Boston College Prohibits Condom Distribution On Campus

Boston College is a university, and a fairly good one at that. It’s a Catholic institution, stating that it “is committed to maintaining and strengthening the Jesuit, Catholic mission of the University.” Like many Catholic universities, BC has to balance being a religious institution with having a large and diverse student body that is no longer expected to necessarily be of the Catholic mold.

BC is very committed to its Catholic mission and, as such, it will not stand idly by as students violate one of its most important and emphasized doctrines. Refusing to help the poor? No, of course not. Not tending to the infirm? Wrong again! The intolerable violation was the distribution of free condoms:

Boston College officials are threatening to take disciplinary measures against a group of students who are distributing condoms out of their dorm rooms, calling the act a violation of the university’s mission as a Catholic and Jesuit institution.

Boston College officials sent a letter to students on March 15 demanding an end to student-run “Safe Sites,” a network of dorm rooms and other locations where free contraceptives and safe sex information are available.

Students living in the “Safe Sites” were told in the letter that the distribution of condoms is in conflict with their “responsibility to protect the values and traditions of Boston College as a Jesuit, Catholic institution.”

Now, I know most of readers of this blog will find this to be utterly insane. Who needs condoms and good information about safe sexual practices more than a bunch of 18- to 22-year-olds who are outside their parents’ reach with doors that lock from the inside for the first time in their lives? These kids will benefit enormously from condom availability, especially considering that many will come from “abstinence-only” educational backgrounds, carrying with them a whole package of ignorance and misinformation that needs to be undone.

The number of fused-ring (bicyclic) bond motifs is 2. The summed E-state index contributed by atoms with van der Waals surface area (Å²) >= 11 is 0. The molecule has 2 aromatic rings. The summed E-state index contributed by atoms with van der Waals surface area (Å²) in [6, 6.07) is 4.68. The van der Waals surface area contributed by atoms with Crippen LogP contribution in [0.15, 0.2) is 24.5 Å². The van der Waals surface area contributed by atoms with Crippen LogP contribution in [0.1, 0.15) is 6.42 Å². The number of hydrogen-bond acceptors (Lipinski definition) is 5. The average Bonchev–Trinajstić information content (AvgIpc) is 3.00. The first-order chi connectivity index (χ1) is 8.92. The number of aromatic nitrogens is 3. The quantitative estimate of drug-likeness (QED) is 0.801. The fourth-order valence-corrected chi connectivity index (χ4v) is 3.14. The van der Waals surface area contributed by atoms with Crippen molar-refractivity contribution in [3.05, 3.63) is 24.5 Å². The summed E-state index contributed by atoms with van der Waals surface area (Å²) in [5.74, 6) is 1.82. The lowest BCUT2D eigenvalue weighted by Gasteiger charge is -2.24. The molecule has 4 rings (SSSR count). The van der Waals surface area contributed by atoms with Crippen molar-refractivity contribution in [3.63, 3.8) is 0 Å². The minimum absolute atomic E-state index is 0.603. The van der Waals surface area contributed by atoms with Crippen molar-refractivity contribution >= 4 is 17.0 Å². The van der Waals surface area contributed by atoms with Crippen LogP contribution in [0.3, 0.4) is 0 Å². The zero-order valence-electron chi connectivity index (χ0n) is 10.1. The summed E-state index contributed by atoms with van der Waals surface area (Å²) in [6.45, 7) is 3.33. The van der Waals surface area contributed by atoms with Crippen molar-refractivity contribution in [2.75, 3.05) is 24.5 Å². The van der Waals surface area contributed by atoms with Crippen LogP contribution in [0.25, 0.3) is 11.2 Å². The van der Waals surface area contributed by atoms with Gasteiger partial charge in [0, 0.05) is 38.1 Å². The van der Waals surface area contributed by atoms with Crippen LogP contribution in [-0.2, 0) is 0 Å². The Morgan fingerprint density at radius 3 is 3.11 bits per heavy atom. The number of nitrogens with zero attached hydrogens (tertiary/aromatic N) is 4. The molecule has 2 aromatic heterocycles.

But you could say that BC is simply being true to its values. After all, students know they are entering a Catholic institution, and so they should expect Catholic rules to be strictly observed.

I mean, this isn’t feminism-friendly Barnard College. This is BC and the Catholic view of women is decidedly not “feminist,” right…?

Feminists from Boston College, past and present, gathered on Thursday to celebrate the 40th anniversary of the Women’s Resource Center (WRC). The event, “Still Fighting the Good Fight,” welcomed a panel of speakers ranging from a professor to a current undergraduate to discuss the meaning of feminism on campus and advocate for change.

The Women’s Resource Center, by the way, is a university funded group dedicated exclusively to issues pertaining to women at the university. They have a “featured feminist,” promote healthy body-image programs, and have an array of resources to confront the issue of sexual assault. Reproductive choice is strangely missing from their list of issues, but it’s clear that BC is comfortable straying from the strictly patriarchal Catholic model in this case.

So they’re okay with the empowerment of women.

But surely BC won’t step on the biggest of Catholic landmines: homosexuality. This is non-negotiable! Current “pope emeritus,” then-Bishop Ratzinger, famously declared homosexuals to be “intrinsically disordered” and the church has been nothing if not clear that being gay is most certainly not okay. Homosexuality is a sin and, at the very best, homosexuals should be treated with “compassion” so they can resist and reject their sinful desires.

Boston College cannot dance around this stark prohibition, right…?:

Allies serves the role of a gay-straight alliance at Boston College. We are a group of GLBTQ and straight students working to foster a better community for everyone. Tolerance as an attitude towards someone of a different sexual orientation is not enough; the group promotes acceptance of all and equal rights.